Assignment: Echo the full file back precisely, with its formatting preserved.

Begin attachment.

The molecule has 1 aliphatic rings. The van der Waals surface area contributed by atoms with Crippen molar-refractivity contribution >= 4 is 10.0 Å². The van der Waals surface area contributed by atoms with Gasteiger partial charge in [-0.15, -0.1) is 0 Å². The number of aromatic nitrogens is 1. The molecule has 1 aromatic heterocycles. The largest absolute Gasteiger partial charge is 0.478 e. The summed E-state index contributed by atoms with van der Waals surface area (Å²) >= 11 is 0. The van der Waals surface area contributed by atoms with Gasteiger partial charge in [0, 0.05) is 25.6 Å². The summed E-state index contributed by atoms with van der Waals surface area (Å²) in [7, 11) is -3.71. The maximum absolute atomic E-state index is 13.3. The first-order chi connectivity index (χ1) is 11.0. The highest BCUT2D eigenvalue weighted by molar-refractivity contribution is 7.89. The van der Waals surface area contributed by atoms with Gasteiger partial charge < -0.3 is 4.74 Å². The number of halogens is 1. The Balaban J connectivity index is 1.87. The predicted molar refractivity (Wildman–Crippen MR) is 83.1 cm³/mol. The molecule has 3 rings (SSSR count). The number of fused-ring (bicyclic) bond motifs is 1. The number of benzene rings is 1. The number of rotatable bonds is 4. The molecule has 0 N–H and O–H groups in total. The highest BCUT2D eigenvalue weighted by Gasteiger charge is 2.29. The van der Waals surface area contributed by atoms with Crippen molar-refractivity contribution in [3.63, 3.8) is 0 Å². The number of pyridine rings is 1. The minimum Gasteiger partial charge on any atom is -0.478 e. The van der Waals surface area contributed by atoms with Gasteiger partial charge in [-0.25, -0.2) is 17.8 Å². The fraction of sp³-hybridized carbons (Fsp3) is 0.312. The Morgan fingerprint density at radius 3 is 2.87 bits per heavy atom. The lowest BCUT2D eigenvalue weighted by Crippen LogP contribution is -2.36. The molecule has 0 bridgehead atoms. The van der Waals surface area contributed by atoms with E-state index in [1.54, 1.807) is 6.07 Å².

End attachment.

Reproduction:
The molecule has 1 aliphatic rings. The van der Waals surface area contributed by atoms with Crippen molar-refractivity contribution >= 4 is 10.0 Å². The van der Waals surface area contributed by atoms with Gasteiger partial charge in [-0.15, -0.1) is 0 Å². The number of aromatic nitrogens is 1. The molecule has 1 aromatic heterocycles. The largest absolute Gasteiger partial charge is 0.478 e. The summed E-state index contributed by atoms with van der Waals surface area (Å²) >= 11 is 0. The van der Waals surface area contributed by atoms with Gasteiger partial charge in [0, 0.05) is 25.6 Å². The summed E-state index contributed by atoms with van der Waals surface area (Å²) in [7, 11) is -3.71. The maximum absolute atomic E-state index is 13.3. The first-order chi connectivity index (χ1) is 11.0. The highest BCUT2D eigenvalue weighted by molar-refractivity contribution is 7.89. The van der Waals surface area contributed by atoms with Gasteiger partial charge < -0.3 is 4.74 Å². The number of halogens is 1. The Balaban J connectivity index is 1.87. The predicted molar refractivity (Wildman–Crippen MR) is 83.1 cm³/mol. The molecule has 3 rings (SSSR count). The number of fused-ring (bicyclic) bond motifs is 1. The number of benzene rings is 1. The number of rotatable bonds is 4. The molecule has 0 N–H and O–H groups in total. The highest BCUT2D eigenvalue weighted by Gasteiger charge is 2.29. The van der Waals surface area contributed by atoms with Crippen molar-refractivity contribution in [3.63, 3.8) is 0 Å². The number of pyridine rings is 1. The minimum Gasteiger partial charge on any atom is -0.478 e. The van der Waals surface area contributed by atoms with Gasteiger partial charge in [-0.25, -0.2) is 17.8 Å². The fraction of sp³-hybridized carbons (Fsp3) is 0.312. The Morgan fingerprint density at radius 3 is 2.87 bits per heavy atom. The lowest BCUT2D eigenvalue weighted by Crippen LogP contribution is -2.36. The molecule has 0 bridgehead atoms. The van der Waals surface area contributed by atoms with E-state index in [1.54, 1.807) is 6.07 Å².